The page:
Several comments addressed the practicality of the measure. Mandatory peer reviews require the increased compliance of qualified scientists.9 This would most likely consume great deals of time and money, resulting in a slower regulatory process. Some even feared an "endless cycle of review"10 and "paralysis by analysis."11
In addition, many worried that the Bulletin would be open to exploitation, since centralized peer review could be more easily manipulated.12 Public comment periods might be used to overwhelm the agencies with responses and stall any regulatory actions.13 In addition, attempts to root out conflicts of interest could backfire, since outside consultants are not bound by the Federal Advisory Committee Act (FACA) rules. This loophole was compounded by the lax funding disclosure guidelines that were proposed.14
In the worst case scenario, agencies could be stripped of their capacity to act quickly in response to an emergency.15 Some also feared that peer reviewers singled out by name might feel compelled to keep their criticisms private.16
The most common objection, however, was that the Bulletin prevented the most qualified scientists from participating in peer review.17 By focusing on biases that might arise between federally funded scientists and the government, OMB neglected the possible financial biases of industry scientists. Notably, the assumption that scientists might be slanted towards their federal funding organizations has not been supported by examples of misconduct.18
While scientific and academic groups were encouraged by the extensive changes, many expressed frustration over the remaining exclusions on agency scientists and questioned the need for the Bulletin in the first place.19
After receiving 56 comments
on the second draft, OMB responded with a
third and final version
of the Bulletin on December 15, 2004. In many cases, OMB received contradictory suggestions from opposing
groups.20 OMB attempted to compromise,
often deferring to the policies of the NAS, as in the issue of financial
conflict of interest. The new Bulletin requires any financial ties between
a reviewer and the regulations under question to be examined. In a further
compromise, the identities, credentials, and comments of all reviewers
will be disclosed to the public, but names will not necessarily be linked
to particular statements.
In the final version, many of the lingering worries of scientific and academic groups are carefully addressed. OMB encourages agencies to let public and professional groups nominate peer reviewers, while allowing scientists who receive grants from the sponsoring agency the chance to serve as well. Employees of the sponsoring agency still may not serve as peer reviewers, but a rare exemption may be granted to scientists from a different agency of the Cabinet-level department.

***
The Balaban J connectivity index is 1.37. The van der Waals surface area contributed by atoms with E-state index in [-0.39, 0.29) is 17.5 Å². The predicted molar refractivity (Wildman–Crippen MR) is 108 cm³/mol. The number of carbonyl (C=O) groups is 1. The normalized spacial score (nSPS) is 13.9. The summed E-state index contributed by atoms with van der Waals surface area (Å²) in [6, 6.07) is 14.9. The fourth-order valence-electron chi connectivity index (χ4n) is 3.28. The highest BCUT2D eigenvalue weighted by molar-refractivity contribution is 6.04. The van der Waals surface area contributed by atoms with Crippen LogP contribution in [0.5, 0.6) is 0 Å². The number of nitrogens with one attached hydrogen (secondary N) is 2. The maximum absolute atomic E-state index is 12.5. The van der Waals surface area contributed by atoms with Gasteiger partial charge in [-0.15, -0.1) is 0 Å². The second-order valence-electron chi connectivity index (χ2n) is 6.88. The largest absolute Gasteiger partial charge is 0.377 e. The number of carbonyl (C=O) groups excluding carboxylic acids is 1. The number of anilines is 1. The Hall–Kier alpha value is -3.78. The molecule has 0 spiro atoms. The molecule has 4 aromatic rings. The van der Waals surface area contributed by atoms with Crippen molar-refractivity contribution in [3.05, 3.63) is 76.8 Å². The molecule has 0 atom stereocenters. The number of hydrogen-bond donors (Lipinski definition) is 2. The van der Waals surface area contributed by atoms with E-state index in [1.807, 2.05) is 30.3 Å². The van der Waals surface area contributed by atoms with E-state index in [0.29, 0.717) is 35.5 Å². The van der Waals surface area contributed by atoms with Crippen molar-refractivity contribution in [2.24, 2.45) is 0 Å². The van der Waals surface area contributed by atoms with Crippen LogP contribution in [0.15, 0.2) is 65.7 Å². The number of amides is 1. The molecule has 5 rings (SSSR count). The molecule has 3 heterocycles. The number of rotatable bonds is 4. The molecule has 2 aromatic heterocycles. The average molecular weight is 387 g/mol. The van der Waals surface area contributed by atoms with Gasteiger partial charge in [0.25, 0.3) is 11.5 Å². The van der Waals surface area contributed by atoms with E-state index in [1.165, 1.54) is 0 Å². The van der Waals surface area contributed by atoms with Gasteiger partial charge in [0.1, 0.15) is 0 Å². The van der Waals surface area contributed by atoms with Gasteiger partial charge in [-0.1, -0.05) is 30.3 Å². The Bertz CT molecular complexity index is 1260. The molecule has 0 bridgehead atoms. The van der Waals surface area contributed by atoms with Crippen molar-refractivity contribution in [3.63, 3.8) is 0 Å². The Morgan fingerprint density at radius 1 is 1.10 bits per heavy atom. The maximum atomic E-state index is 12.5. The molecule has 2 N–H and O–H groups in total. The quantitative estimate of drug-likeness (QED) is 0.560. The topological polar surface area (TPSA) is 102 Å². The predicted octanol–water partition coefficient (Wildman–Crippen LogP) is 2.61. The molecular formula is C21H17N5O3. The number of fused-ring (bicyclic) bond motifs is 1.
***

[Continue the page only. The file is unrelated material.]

In order to ensure efficiency, the Bulletin calls for specific time limits on public comment periods and leaves the choice of peer review size and type to the discretion of the agency.
For monitoring purposes, the OMB requires all agencies to submit a final report describing aspects of each peer review and public comment period. In addition, proper documentation of peer review must be included in each federal regulation.
1 See page 5 of the Revised Bulletin for OMB's explanation of the need for Peer Review reform.
2 Comments from a letter by several members of the House of Representatives: Henry Waxman (D-CA), John F. Tierney (D-MA), Sherrod Brown (D-OH), Eddie Bernice Johnson (D-TX), Mark Udall (D-CO), Brian Baird (D-WA), and Michael M. Honda (D-CA).
3 OMB's explanation of the Bulletin
4 Waxman et al.
5 Objections to OMB's authority in the matter can be found in the Comments from OMB Watch
6 OMB Comments Page
7 Comments from the National Association of Manufacturers (NAM)
8 Comments from the Federation of American Scientists (FAS)
9 Comments from the Council on Governmental Relations (COGR)
10 Waxman et al.
11 Comments from OMB Watch
12 Comments from OMB Watch
13 Comments from the Council on Governmental Relations (COGR)
14 Comments from the Federation of American Scientists (FAS)
15 Comments from the American Association for the Advancement of Science (AAAS)
16 Comments from the National Academy of Sciences (NAS)
17 Comments from the National Academy of Sciences (NAS)
18 Comments from OMB Watch
19 Comments from the Association of American Universities (AAU)
20 OMB's Response to Comments on the Second Draft
Updated January 24, 2005